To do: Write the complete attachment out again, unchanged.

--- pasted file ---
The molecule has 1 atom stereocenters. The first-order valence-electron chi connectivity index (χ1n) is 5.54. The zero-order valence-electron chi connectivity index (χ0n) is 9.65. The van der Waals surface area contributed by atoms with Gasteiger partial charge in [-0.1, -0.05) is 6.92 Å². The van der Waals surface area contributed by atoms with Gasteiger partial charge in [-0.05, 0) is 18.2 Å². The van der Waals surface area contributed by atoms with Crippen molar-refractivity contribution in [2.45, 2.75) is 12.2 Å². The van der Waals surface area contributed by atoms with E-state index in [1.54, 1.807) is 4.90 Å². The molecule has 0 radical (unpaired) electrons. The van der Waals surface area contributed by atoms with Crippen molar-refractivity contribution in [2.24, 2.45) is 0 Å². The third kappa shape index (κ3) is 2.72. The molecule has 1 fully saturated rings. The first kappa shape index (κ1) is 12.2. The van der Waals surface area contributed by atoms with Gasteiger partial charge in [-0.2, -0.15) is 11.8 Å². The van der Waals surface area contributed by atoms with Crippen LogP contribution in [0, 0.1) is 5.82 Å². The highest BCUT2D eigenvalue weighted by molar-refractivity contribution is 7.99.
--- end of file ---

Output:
The molecule has 1 atom stereocenters. The first-order valence-electron chi connectivity index (χ1n) is 5.54. The zero-order valence-electron chi connectivity index (χ0n) is 9.65. The van der Waals surface area contributed by atoms with Gasteiger partial charge in [-0.1, -0.05) is 6.92 Å². The van der Waals surface area contributed by atoms with Gasteiger partial charge in [-0.05, 0) is 18.2 Å². The van der Waals surface area contributed by atoms with Crippen molar-refractivity contribution in [2.45, 2.75) is 12.2 Å². The van der Waals surface area contributed by atoms with E-state index in [1.54, 1.807) is 4.90 Å². The molecule has 0 radical (unpaired) electrons. The van der Waals surface area contributed by atoms with Crippen molar-refractivity contribution in [2.24, 2.45) is 0 Å². The third kappa shape index (κ3) is 2.72. The molecule has 1 fully saturated rings. The first kappa shape index (κ1) is 12.2. The van der Waals surface area contributed by atoms with Gasteiger partial charge in [-0.2, -0.15) is 11.8 Å². The van der Waals surface area contributed by atoms with Crippen LogP contribution in [0, 0.1) is 5.82 Å². The highest BCUT2D eigenvalue weighted by molar-refractivity contribution is 7.99.